0-100 in 36 hours

The twisted metal and shrapnel surrounding the tunnel entrance didn’t do anything to allay my fears. I was already convinced the coach driver had decided to end it all and take us with him such was the nature of his ‘driving’ (think how you drive playing GTA after you’ve come home from the pub drunk) and the remnants of so many other accidents passed was playing on my mind while the rest of the school staff slept.

I’ve been in China for 72 hours at this point and I’m exhausted. The flight over (well, 4 flights over) coupled with jetlag have taken their toll and to top it off for the last 3 days I’ve been sleeping on a bare piece of wood while I wait for a mattress to be delivered. On the plus side I’m being taken, with all of the other foreign and Chinese staff of Kings English & Up Street Kids school, on a free two-day trip to a hotel on the outskirts of the city of Ningbo for a day of ‘teambuilding’ exercises followed by a day at the China Heritage theme park. I find out later that the coach drivers style is very much par for the course in China and despite a few near misses we arrive at our destination 4 hours later in one piece.

The hotel is a gorgeous circular building modelled on the Haka houses of New Zealand and atop a huge hill overlooking the surrounding countryside and a lake. It would be idyllic if not for the bloody great power station on the far lake shore. Still, this is China (a turn of phrase which is used to explain all of the weird, wonderful and ridiculous which you regularly encounter here) I’m brilliantly reminded of this when the group meets up at 5 that evening for the team building events. As we approach the semi-circle of little plastic stools it starts to rain, at which point half of the Chinese staff turn and heard straight back for the hotel. Those of us that remain are treated to one of the most bizarre and inadvertently funny things I’ve seen in a ages. The compare takes for 4-5 minutes on the mic, building up to what I assume is the evening’s ‘main event’  (the 60-odd person conga line took longer to set up than it lasts before everyone breaks away and wanders off again) A table is carried out on which a single glass of water is placed, and a middle-aged man in a purple crushed-velvet shirt who I assume is a magician bounds out to polite but disinterested applause.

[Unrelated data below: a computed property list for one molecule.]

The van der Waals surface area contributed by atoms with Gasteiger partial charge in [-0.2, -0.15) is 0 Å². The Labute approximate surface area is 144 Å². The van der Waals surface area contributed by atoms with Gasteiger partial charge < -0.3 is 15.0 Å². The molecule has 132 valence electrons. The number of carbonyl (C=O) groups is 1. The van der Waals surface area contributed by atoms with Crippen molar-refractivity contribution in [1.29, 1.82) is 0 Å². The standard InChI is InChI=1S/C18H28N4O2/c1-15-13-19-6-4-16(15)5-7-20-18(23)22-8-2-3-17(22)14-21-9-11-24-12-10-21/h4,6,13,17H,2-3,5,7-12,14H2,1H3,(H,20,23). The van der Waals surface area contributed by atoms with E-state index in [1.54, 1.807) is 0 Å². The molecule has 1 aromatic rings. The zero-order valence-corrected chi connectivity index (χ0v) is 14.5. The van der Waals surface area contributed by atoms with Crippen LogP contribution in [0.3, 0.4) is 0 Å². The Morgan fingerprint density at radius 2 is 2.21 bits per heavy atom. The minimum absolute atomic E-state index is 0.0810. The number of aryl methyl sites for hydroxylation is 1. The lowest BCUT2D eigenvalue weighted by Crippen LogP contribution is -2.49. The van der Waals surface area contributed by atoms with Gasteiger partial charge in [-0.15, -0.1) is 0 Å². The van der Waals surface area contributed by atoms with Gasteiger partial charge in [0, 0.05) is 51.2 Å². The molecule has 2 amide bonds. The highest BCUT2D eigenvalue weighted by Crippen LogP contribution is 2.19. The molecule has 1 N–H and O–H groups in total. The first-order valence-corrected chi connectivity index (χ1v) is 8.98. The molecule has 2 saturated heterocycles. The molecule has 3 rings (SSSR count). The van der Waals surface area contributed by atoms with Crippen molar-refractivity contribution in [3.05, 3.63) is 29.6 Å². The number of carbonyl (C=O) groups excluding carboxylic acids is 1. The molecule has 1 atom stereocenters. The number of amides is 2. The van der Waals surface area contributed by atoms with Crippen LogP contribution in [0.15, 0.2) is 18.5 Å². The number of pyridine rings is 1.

The inside of the Haka-house styled Huangxian Earthen Seascape Hotel

He picks up the water, takes a sip, and proceeds to squirt said water from his eye. Then he takes a bow and fucks off. Everybody claps, I watch in stunned silence for a moment trying to process what just happened and then burst out laughing. This is China.

The following day at the theme park proves much more successful. the place is like Alton Towers on steroids, designed for tens of thousands of people who, as it was a weekday, were all at work. The group of us have the run of the place and we take advantage to the fullest, walking straight up to queue-less rides and sometimes staying on to go round a second time just because we can. The personal highlights for me were the log flume (two goes) and the Temple showdown show which mixed live action, video, boats, kung-fu, water and special effects to create a 20 minute show that I can’t even begin to explain adequately with words.  A great day all round, bar the 6-hour coach drive home.

Since we returned from the trip 5 days ago my mattress has been delivered (yay!) so I’ve recovered from my jet-lag / fatigue / temperature shock combo (it’s bloody hot here, averaging 22-30 degrees with upwards of 80% humidity) and I’ve started teaching at the school. Shifts are 1-9 daily with an hour for lunch and 2 days off a week and the beauty is that all the lesson plans and materials are provided. You can make your own adjustments to fine tune (which I’ve done with all of the lessons so far) but once I get up to 4-5 lessons a day from tomorrow then I may not have so much time to do so.

What’s weird is that, despite being a completely new to me as a job, teaching doesn’t feel weird. I’m not nervous going into classes, the lessons are flowing really freely and the students (young and old) have so far been engaged and eager to learn. I think after all those years of dodging the results of vocational / personality tests telling me I should be doing this that maybe teaching may be for me after all. I wonder if I’ll still feel the same a few months in? 🙂

My new place of work, Rui’an’s finest

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